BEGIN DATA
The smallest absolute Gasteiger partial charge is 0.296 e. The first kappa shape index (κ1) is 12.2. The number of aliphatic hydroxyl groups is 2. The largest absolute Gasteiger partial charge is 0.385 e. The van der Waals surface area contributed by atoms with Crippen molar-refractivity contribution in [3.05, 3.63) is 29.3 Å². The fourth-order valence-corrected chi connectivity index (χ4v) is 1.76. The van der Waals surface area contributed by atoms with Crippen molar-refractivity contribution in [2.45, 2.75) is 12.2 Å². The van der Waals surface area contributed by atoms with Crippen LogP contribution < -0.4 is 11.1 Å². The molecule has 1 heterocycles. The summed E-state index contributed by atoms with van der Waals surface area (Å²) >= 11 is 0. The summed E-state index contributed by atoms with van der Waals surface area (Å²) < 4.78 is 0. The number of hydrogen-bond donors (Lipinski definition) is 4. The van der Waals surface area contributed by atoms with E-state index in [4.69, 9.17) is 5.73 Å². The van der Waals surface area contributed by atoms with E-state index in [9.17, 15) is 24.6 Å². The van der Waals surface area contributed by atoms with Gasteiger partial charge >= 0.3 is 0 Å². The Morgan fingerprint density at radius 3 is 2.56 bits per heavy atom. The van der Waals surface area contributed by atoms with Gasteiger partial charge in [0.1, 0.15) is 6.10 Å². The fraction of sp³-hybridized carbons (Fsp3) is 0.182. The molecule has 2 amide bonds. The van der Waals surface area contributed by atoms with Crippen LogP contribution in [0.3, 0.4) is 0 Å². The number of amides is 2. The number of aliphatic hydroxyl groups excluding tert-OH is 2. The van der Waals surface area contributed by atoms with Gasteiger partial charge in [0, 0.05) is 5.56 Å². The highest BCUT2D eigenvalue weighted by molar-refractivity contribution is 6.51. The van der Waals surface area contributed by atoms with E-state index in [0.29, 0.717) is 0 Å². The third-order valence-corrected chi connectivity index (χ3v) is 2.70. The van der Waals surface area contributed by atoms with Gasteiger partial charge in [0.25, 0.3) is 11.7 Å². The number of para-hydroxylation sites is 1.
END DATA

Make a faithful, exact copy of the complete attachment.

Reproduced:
The smallest absolute Gasteiger partial charge is 0.296 e. The first kappa shape index (κ1) is 12.2. The number of aliphatic hydroxyl groups is 2. The largest absolute Gasteiger partial charge is 0.385 e. The van der Waals surface area contributed by atoms with Crippen molar-refractivity contribution in [3.05, 3.63) is 29.3 Å². The fourth-order valence-corrected chi connectivity index (χ4v) is 1.76. The van der Waals surface area contributed by atoms with Crippen molar-refractivity contribution in [2.45, 2.75) is 12.2 Å². The van der Waals surface area contributed by atoms with Crippen LogP contribution < -0.4 is 11.1 Å². The molecule has 1 heterocycles. The summed E-state index contributed by atoms with van der Waals surface area (Å²) >= 11 is 0. The summed E-state index contributed by atoms with van der Waals surface area (Å²) < 4.78 is 0. The number of hydrogen-bond donors (Lipinski definition) is 4. The van der Waals surface area contributed by atoms with E-state index in [4.69, 9.17) is 5.73 Å². The van der Waals surface area contributed by atoms with E-state index in [9.17, 15) is 24.6 Å². The van der Waals surface area contributed by atoms with Gasteiger partial charge >= 0.3 is 0 Å². The Morgan fingerprint density at radius 3 is 2.56 bits per heavy atom. The van der Waals surface area contributed by atoms with Gasteiger partial charge in [0.1, 0.15) is 6.10 Å². The fraction of sp³-hybridized carbons (Fsp3) is 0.182. The molecule has 2 amide bonds. The van der Waals surface area contributed by atoms with Crippen LogP contribution in [0.3, 0.4) is 0 Å². The number of amides is 2. The number of aliphatic hydroxyl groups excluding tert-OH is 2. The van der Waals surface area contributed by atoms with Gasteiger partial charge in [0, 0.05) is 5.56 Å². The highest BCUT2D eigenvalue weighted by molar-refractivity contribution is 6.51. The van der Waals surface area contributed by atoms with E-state index in [0.29, 0.717) is 0 Å². The third-order valence-corrected chi connectivity index (χ3v) is 2.70. The van der Waals surface area contributed by atoms with Gasteiger partial charge in [0.25, 0.3) is 11.7 Å². The number of para-hydroxylation sites is 1.